By P.J. Huffstutter
CHICAGO (Reuters) – U.S. farm incomes this year are expected to fall for the first time since 2019 amid higher production expenses, a drop in direct government payments and as cash prices for commodity crops and livestock ease back from historic highs, the U.S. Department of Agriculture reported on Tuesday.
Net farm income – which is a broad measure of profits in the agricultural economy, according to the agency – is forecast to reach $136.9 billion in 2023 in nominal dollars, down nearly 16% from a year earlier.
The agency said the drop follows 2022 net farm income hitting a high of $162.7 billion, in nominal dollars, and $140.9 billion in 2021.
When adjusted for inflation, net farm income is forecast to fall $30.5 billion, or 18.2%, in 2023 compared with a year earlier.
As farm incomes fall and expenses rise, economists say, that squeeze may make producers more cautious to try expanding their crop production operations, or to spend more on machinery or land, at a time of low global grain supplies.
Much of the income pressure in the crop sector came from lower prices of commodities sold – particularly corn and soybeans – and that drop in prices offset higher quantities sold, the agency said.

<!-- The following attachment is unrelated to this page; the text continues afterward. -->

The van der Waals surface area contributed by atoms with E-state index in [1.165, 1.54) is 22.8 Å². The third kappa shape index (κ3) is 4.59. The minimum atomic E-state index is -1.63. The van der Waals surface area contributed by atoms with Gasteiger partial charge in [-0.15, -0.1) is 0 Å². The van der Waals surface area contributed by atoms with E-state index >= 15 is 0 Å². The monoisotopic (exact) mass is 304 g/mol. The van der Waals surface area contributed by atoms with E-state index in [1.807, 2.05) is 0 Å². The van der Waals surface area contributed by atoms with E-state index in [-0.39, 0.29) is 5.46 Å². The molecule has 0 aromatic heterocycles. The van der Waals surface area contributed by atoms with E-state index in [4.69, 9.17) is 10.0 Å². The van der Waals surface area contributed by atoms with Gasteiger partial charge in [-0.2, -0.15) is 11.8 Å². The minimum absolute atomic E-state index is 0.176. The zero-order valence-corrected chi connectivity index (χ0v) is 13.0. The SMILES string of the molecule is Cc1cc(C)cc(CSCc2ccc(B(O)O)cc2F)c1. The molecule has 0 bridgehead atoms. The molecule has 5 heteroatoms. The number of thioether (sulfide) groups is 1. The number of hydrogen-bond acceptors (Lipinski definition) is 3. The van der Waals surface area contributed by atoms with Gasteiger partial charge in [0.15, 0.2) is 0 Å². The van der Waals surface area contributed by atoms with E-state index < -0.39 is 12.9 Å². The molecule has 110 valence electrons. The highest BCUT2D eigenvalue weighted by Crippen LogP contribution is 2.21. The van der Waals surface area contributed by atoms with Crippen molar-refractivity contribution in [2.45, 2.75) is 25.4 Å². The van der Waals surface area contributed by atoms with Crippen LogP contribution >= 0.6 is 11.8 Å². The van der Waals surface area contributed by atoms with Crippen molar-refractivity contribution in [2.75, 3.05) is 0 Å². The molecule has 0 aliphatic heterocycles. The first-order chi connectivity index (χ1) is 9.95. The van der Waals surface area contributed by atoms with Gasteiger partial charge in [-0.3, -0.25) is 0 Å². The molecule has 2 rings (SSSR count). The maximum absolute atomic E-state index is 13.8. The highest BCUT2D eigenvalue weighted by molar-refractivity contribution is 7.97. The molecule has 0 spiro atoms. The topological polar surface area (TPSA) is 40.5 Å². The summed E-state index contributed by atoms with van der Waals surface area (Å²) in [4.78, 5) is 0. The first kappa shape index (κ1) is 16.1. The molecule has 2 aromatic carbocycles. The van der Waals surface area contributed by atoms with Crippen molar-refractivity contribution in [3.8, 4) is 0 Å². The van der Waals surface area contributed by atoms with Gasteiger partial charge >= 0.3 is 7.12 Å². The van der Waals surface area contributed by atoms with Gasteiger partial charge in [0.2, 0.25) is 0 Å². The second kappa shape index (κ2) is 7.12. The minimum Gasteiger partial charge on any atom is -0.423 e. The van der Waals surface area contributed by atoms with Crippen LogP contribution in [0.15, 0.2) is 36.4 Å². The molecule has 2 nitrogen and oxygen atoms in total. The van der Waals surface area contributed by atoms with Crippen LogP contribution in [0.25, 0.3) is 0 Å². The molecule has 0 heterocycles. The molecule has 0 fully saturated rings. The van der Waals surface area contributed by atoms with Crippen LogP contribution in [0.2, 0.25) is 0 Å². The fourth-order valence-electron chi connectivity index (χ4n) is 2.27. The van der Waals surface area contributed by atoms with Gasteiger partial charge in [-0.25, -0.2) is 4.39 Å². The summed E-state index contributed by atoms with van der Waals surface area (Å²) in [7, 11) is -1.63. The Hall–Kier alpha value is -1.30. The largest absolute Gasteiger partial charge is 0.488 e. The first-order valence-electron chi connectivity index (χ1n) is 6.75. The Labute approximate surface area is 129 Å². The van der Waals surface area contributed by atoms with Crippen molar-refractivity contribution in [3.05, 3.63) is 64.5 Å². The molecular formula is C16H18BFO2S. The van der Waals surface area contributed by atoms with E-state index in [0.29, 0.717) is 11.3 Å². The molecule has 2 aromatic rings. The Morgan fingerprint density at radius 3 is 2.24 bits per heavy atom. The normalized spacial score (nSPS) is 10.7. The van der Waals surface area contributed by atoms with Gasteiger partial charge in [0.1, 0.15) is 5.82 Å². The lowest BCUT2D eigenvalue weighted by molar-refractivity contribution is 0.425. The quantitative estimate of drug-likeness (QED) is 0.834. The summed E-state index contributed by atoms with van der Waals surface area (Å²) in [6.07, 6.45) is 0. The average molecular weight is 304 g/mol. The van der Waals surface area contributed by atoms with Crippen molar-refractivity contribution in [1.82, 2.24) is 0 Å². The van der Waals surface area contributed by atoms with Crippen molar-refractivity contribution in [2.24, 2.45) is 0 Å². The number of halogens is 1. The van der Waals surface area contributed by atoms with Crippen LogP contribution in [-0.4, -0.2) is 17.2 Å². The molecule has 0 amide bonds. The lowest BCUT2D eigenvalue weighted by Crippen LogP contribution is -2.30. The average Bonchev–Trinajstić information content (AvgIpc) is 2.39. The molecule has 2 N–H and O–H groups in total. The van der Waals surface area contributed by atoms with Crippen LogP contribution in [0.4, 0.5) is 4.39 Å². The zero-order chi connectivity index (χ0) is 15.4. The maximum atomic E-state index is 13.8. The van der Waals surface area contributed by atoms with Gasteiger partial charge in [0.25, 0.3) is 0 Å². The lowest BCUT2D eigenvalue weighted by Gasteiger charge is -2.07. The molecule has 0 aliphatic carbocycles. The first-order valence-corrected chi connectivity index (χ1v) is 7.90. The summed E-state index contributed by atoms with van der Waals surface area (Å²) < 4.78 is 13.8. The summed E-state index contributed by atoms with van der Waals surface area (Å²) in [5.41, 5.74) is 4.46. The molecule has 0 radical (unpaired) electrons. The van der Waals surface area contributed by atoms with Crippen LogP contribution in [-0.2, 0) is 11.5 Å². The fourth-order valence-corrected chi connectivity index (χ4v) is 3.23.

The USDA also noted declines in prices farmers received for sales of dairy, hogs, broilers and chicken eggs. Cattle cash receipts are forecast to remain relatively stable in 2023.
Still, the USDA noted, this year’s net farm income is expected to be nearly 27% above its 20-year average, in inflation-adjusted dollars.
In nominal dollars, production costs overall are expected to increase 4.1%, USDA said. Interest expenses on operating and real estate debt, and livestock and poultry purchased, are expected to see the largest dollar increases.
Certain expenses, including fertilizer, fuel and feed for livestock, are expected to ease, the agency reported.
While farm sector debt is forecast to continue to increase, so is farm equity, mostly due to rising land and equipment values, said USDA Economic Research Service economist Carrie Litkowski.
(Reporting By P.J. Huffstutter in Chicago; editing by Jonathan Oatis)